European Parliament votes to ban single-use plastics

The European Parliament has voted to ban problematic single-use plastic products across the EU in a bid to tackle plastic pollution.

The new Single-Use Plastic Directive, proposed by the European Commission (EC) last year and voted for by MEPs yesterday (27 March), will prevent the sale and use of 10 of the most polluting single-use plastic products on the EU market, including cotton bud sticks, cutlery, straws, stirrers and polystyrene containers, where alternatives exist. EU member states will have until 2021 to transpose the Directive into national legislation following the final adoption by the European Council of Ministers.

The new directive is a key part of the EU’s Plastics Strategy, which aims to make all plastic packaging on the EU market recyclable or reusable by 2030. The Plastics Strategy is in turn part of the Circular Economy Package (CEP), which aims to improve resource efficiency and keep raw materials in circulation for longer. As part of the CEP, EU member states are required to achieve a municipal recycling rate of 60 per cent by 2030.European Parliament votes to ban single-use plastics

Other measures included in the Directive include: extended producer responsibility (EPR) schemes for abandoned fishing equipment; reducing the consumption of food containers and beverage cups made from plastic; a 90 per cent separate collection target for plastic bottles by 2029; and a target to incorporate 25 per cent recycled plastic in PET bottles from 2025 and 30 per cent in all plastic bottles from 2030.

Oxo-degradable plastics will also be banned following the implementation of the Directive – the controversial material has been accused of contributing to microplastic pollution, with claims that it only fragments into smaller pieces of plastic rather than degrade.

‘New and ambitious standards’

The rapid development of the legislation reflects the current momentum behind global efforts to curb plastic usage, spurred on by images of plastic pollution in the natural world as seen on Sir David Attenborough’s Blue Planet II at the end of 2017. Besides the Single-Use Plastics Directive, the EU is preparing to introduce a microplastics ban by 2020, which could prevent 400,000 tonnes of microplastics from entering the environment over the next 20 years.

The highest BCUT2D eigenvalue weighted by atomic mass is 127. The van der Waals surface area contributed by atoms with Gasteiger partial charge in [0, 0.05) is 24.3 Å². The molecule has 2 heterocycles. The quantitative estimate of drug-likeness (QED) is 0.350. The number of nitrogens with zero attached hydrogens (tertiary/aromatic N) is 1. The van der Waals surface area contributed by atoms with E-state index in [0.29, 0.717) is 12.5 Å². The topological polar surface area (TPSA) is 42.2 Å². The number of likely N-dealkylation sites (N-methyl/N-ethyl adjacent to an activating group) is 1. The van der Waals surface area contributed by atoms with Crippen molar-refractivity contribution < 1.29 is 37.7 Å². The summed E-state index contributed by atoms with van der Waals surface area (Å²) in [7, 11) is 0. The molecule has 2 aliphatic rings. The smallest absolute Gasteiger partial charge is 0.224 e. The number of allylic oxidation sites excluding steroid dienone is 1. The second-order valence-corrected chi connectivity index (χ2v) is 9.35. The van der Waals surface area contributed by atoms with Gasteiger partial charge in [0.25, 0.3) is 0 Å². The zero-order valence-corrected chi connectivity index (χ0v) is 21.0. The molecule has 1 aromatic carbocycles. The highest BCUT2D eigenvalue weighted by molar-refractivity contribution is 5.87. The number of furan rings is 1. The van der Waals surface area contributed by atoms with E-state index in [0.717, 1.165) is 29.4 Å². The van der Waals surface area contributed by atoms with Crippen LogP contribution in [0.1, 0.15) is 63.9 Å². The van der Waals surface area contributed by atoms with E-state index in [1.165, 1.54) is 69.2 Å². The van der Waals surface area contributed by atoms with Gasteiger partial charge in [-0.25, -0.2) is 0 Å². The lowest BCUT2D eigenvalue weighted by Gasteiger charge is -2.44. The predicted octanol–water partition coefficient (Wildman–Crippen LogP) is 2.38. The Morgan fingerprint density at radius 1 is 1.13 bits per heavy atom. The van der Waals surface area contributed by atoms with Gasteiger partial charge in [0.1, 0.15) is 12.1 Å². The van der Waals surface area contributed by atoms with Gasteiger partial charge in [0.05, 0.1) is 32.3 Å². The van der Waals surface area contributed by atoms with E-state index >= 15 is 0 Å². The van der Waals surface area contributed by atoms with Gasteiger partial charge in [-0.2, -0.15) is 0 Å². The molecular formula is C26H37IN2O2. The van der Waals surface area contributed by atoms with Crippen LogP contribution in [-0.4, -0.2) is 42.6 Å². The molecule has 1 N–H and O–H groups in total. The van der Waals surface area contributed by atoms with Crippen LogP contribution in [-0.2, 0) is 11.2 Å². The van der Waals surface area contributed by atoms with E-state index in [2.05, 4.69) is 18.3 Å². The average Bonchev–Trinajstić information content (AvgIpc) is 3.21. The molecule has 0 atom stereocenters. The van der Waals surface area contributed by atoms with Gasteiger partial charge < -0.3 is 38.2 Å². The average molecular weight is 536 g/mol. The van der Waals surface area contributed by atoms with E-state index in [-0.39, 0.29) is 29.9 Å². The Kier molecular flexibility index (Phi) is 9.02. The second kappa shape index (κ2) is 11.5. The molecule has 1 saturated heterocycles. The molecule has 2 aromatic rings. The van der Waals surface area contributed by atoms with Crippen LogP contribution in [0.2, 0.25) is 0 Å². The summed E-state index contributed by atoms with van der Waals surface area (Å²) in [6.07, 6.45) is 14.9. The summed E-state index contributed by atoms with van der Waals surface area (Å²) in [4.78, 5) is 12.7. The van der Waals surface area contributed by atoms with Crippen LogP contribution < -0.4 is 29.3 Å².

Commenting on the announcement, EC First Vice-President Frans Timmermans, who is responsible for sustainable development, said: "Today we have taken an important step to reduce littering and plastic pollution in our oceans and seas. We got this, we can do this. Europe is setting new and ambitious standards, paving the way for the rest of the world."

The EC has been keen to stress the headline environmental and economic benefits of the package of measures, stating that the Directive will help to avoid 3.4 million tonnes of CO2 equivalent, avoid €22 billion of environmental damages by 2030 and save consumers a projected €6.5 billion.

Vice-President Jyrki Katainen, responsible for jobs, growth, investment and competitiveness, added: "Once implemented, the new rules will not only prevent plastic pollution, but also make the European Union the world leader in a more sustainable plastic policy. The European Parliament has played an essential role in laying the foundation for this transformation and in giving a chance to the industry to innovate, thus driving forward our circular economy."

The UK has been active in its attempts to tackle plastic pollution since Michael Gove became Environment Secretary in June 2017, introducing a ban on wash-off microbeads in cosmetic products in January 2018, pledging £61.4 million to tackle marine plastic pollution throughout the Commonwealth and placing plastic pollution at the heart of its 25 Year Environment Plan, with its headline commitment to eliminate ‘avoidable’ plastic waste by 2042.

Meanwhile, the government’s recent Resources and Waste Strategy included plans to implement a ‘full cost recovery’ EPR model for plastic packaging – which would see producers finance the collection and sorting of their products – introduce a tax on the manufacture and import of plastic packaging containing less than 30 per cent recycled plastic and establish a deposit return scheme (DRS) for single-use beverage containers.

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